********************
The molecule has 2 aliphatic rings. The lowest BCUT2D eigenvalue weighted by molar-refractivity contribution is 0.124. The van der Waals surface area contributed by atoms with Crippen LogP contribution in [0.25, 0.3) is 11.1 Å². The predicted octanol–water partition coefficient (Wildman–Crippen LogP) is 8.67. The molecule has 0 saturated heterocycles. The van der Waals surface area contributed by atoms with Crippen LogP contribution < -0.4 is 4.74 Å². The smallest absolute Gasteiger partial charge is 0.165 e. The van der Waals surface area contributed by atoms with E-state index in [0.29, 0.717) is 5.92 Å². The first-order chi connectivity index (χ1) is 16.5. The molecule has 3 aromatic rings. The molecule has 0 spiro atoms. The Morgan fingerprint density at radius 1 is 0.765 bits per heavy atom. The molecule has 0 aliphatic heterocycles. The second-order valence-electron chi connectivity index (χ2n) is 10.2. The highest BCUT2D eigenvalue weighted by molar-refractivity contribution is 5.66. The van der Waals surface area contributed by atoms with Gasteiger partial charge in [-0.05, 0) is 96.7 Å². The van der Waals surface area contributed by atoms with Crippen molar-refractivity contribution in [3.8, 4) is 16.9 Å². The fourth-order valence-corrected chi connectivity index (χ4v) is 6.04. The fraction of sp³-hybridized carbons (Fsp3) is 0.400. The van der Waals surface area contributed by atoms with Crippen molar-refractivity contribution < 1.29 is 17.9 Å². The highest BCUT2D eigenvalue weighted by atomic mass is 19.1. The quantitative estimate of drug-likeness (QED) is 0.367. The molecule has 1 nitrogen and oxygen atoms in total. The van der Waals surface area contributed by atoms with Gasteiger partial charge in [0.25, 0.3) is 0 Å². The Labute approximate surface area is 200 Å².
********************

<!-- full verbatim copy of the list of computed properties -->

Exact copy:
The molecule has 2 aliphatic rings. The lowest BCUT2D eigenvalue weighted by molar-refractivity contribution is 0.124. The van der Waals surface area contributed by atoms with Crippen LogP contribution in [0.25, 0.3) is 11.1 Å². The predicted octanol–water partition coefficient (Wildman–Crippen LogP) is 8.67. The molecule has 0 saturated heterocycles. The van der Waals surface area contributed by atoms with Crippen LogP contribution < -0.4 is 4.74 Å². The smallest absolute Gasteiger partial charge is 0.165 e. The van der Waals surface area contributed by atoms with E-state index in [0.29, 0.717) is 5.92 Å². The first-order chi connectivity index (χ1) is 16.5. The molecule has 3 aromatic rings. The molecule has 0 spiro atoms. The Morgan fingerprint density at radius 1 is 0.765 bits per heavy atom. The molecule has 0 aliphatic heterocycles. The second-order valence-electron chi connectivity index (χ2n) is 10.2. The highest BCUT2D eigenvalue weighted by molar-refractivity contribution is 5.66. The van der Waals surface area contributed by atoms with Gasteiger partial charge in [-0.05, 0) is 96.7 Å². The van der Waals surface area contributed by atoms with Crippen molar-refractivity contribution in [3.8, 4) is 16.9 Å². The fourth-order valence-corrected chi connectivity index (χ4v) is 6.04. The fraction of sp³-hybridized carbons (Fsp3) is 0.400. The van der Waals surface area contributed by atoms with Crippen molar-refractivity contribution < 1.29 is 17.9 Å². The highest BCUT2D eigenvalue weighted by atomic mass is 19.1. The quantitative estimate of drug-likeness (QED) is 0.367. The molecule has 1 nitrogen and oxygen atoms in total. The van der Waals surface area contributed by atoms with Gasteiger partial charge in [0.25, 0.3) is 0 Å². The Labute approximate surface area is 200 Å².